A Man Called Arthur: Additional Information
While I did not include the following information in the main paper titled "A Man Called Arthur", I do feel that it is worth sharing.
During the time of Julius Caesar, to the east of the tribe known as the Catuvellauni lived the tribe known as the Trinovantes (or perhaps, Trinovellauntes). While there isn’t a great deal known about them, there is numismatic evidence that suggests that they had a king named Addedomarus. I believe his name is rather important because one can, like Arvirargus, decompose it into two fragments.
One might, for example, break the name Addedomarus into Addedom Arus, where arus was possibly originally argus (as in Arviurargus) and therefore was a variant of eric (meaning “king”). Another way might be to break the name into Addedo Marus, which would be consistent with the Celtic Aedd Mawr (where Aedd Mawr means “Addedo the Great”).
But there is a third way that his name might be broken down, and it is this third way that is rather interesting. You see, his name could have been Addedon, with either marus or arus or argus tacked onto it. If so, our friend Addedomarus could have been or have inspired the giant known as Ysbaddaden (or perhaps Ysb Addaden) in the Welsh Arthurian romance Culhwch and Olwen. The Cullwch and Olwen romance is one of the oldest of the Arthurian stories. Addedomarus' reign also appears very possibly to have been contemporaneous with our friend Arver’s father or grandfather.
Avalon and Riothamus
Riothamus was said to be a Romano-British military leader in the 5th century who fought against the Goths. He disappeared somewhere near Avallon, France. He has been identified as a possible source of the Arthur character. His name is spelled many ways, including Rigothamus. The name Rigothamus appears to possibly translate as “King of the Thames”, which would suggest that he was a British king.
The town of Avallon, which some believe to be the Avalon of the Arthurian legends, lies thirty two miles from Alesia, the town where Vercingetorix was defeated.
The Name Vellauni
The name Vellauni is rather interesting. Previously I have suggested that the name Vellaun was possibly related to Ver leon, translating as "The Lion of Ver" or "strong lion". However, the name Vellauni has a rather interesting translation using the language I call Olin.
In Olin the name Vellauni can be seen to translate as "movement out of surfaces before location related within". Curiously, that translation appears to describe very accurately, from the Roman point of view, the strategy used by the people of Britain and Gaul against the Romans; Cassivellaunus, like Vercingetorix after him, would go to great lengths to deny the Romans the food and other resources the Romans needed in order to wage war against them. So it seems quite reasonable to believe that the original name was Vellauni and that the name may have eventually been misinterpreted later as Ver Leon.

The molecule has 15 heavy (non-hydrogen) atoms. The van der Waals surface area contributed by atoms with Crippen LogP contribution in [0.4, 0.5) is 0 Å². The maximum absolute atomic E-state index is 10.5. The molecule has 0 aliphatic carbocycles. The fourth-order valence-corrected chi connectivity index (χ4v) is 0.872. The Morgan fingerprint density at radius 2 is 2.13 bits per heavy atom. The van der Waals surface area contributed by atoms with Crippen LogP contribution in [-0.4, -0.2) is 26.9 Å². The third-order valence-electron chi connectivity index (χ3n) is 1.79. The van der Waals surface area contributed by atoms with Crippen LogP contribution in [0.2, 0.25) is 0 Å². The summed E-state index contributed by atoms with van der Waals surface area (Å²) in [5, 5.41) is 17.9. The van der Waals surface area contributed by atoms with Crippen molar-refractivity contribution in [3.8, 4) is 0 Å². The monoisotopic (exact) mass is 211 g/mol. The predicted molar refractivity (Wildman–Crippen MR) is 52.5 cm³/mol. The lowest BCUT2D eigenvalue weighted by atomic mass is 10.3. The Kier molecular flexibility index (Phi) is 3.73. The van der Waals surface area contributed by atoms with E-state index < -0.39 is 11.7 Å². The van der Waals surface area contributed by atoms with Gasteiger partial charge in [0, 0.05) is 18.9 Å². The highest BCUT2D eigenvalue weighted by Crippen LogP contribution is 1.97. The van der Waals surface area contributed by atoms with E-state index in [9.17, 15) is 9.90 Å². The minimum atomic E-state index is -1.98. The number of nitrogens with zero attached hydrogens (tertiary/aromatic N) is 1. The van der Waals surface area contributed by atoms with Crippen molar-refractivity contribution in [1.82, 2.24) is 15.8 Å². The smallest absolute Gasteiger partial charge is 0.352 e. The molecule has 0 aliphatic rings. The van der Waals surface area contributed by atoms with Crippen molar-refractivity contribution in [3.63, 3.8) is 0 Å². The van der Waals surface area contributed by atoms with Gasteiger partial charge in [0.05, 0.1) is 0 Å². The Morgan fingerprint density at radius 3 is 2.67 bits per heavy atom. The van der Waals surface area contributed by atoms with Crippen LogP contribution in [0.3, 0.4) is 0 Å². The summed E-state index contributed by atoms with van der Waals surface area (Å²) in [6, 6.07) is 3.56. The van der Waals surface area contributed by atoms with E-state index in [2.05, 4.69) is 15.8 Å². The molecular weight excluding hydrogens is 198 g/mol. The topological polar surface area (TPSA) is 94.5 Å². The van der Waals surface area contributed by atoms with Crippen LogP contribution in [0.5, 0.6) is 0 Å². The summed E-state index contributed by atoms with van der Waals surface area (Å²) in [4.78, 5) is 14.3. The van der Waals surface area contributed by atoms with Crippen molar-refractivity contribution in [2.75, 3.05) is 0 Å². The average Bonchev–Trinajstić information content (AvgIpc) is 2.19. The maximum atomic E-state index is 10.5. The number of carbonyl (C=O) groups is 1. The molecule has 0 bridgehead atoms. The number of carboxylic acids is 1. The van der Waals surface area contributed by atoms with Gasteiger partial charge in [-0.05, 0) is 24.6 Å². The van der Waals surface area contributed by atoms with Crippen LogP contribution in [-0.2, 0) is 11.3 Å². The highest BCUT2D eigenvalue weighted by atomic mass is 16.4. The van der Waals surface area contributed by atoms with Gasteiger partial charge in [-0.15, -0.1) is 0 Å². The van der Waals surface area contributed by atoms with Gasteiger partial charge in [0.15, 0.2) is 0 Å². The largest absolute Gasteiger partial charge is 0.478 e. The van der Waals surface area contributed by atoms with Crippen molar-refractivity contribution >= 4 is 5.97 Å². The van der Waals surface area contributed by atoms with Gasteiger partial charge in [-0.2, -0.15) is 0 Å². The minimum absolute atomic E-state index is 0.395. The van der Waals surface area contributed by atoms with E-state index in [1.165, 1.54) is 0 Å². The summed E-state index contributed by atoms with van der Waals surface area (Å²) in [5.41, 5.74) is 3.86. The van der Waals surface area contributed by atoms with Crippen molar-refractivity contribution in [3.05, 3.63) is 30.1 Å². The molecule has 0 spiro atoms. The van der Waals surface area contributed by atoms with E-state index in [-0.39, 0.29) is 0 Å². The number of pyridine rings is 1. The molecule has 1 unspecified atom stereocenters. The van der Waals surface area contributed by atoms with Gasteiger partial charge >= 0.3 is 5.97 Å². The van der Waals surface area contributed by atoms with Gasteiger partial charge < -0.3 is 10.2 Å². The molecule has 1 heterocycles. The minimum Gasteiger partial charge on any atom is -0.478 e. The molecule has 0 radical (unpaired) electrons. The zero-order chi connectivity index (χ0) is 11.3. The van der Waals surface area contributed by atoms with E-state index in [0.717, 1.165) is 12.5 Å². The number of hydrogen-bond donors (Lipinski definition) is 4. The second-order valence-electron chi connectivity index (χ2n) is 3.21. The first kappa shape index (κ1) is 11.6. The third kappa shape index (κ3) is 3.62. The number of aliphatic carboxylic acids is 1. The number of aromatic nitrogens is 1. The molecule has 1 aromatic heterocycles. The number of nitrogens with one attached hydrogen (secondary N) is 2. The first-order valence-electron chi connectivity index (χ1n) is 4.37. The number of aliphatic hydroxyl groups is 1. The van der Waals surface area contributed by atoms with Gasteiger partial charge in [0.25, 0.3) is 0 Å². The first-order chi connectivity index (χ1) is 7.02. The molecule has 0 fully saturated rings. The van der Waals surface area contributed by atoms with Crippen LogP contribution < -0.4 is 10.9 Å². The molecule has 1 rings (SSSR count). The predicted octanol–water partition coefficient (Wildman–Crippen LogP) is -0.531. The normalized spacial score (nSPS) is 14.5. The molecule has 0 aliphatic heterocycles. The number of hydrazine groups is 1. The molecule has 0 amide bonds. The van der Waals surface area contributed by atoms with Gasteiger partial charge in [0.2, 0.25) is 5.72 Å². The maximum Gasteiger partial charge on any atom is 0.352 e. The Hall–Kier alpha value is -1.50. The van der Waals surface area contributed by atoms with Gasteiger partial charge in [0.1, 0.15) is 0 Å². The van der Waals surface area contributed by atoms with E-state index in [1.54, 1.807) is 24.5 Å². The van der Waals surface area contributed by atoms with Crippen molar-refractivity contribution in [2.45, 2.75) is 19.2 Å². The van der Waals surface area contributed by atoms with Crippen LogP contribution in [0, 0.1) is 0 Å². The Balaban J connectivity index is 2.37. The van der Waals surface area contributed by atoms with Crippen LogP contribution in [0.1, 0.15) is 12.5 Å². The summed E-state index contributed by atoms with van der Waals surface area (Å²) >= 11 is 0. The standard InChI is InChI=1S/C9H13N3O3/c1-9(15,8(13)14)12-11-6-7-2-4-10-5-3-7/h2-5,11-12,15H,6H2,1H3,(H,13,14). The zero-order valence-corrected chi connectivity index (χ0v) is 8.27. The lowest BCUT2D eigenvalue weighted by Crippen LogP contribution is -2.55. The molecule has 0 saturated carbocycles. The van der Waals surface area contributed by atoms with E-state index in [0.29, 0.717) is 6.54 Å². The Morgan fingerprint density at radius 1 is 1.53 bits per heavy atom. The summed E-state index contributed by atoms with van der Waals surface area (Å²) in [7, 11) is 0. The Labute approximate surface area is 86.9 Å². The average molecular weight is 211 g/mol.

The name Vellauni or Vellaunus is, in fact, reflected in many other names of historical and pseudohistorical kings within Britain. In addition to Dunvallo Molmutius, Geoffrey of Monsmouth also mentions the name Rivallo, which is Rhiwallon in Welsh (note that rhi is Welsh for "king", indicating that Rhiwallon was king of the Wallon or Vallaun). Geoffrey also mentions the names Idvallo and Cadwallo (which appears as Cadwallon in the Welsh Triads). Even as late as the 11th century AD, one finds the name Llywelyn, where welyn appears possibly to be a form of vellaun. And while the name Wales is usually ascribed to the Saxon word Walha, meaning "foreigner", the origin of the Saxon word is unknown and, therefore, could have arisen from their interactions with the Celtic tribe known to the Romans as the Vellaun.
Also, as previously pointed out, Geoffrey of Monmouth, in his Historia Regum Britanniae, changed the name Cassivellaunus to Cassibelanus. There was also a king of the Catuvellauni tribe known as Cunobelinus. One therefore has very good reason to think that the name velaunus and belinus or belenus represented the same name.
The name Belenus also shows up in two other interesting places. The wife of the Roman god Mars was named Bellona (perhaps a form of Vellaun-a, meaning "female member of the Vellaun"). There was also a Belgian tribe that Caesar battled with on the border near Celtica known as the Bellovaci (perhaps a variant of Vellaun Vocae), and, interestingly, they used the same sort of battle tactics used by Cassivellaunus in Britain and by Vercingetorix in south central Gaul.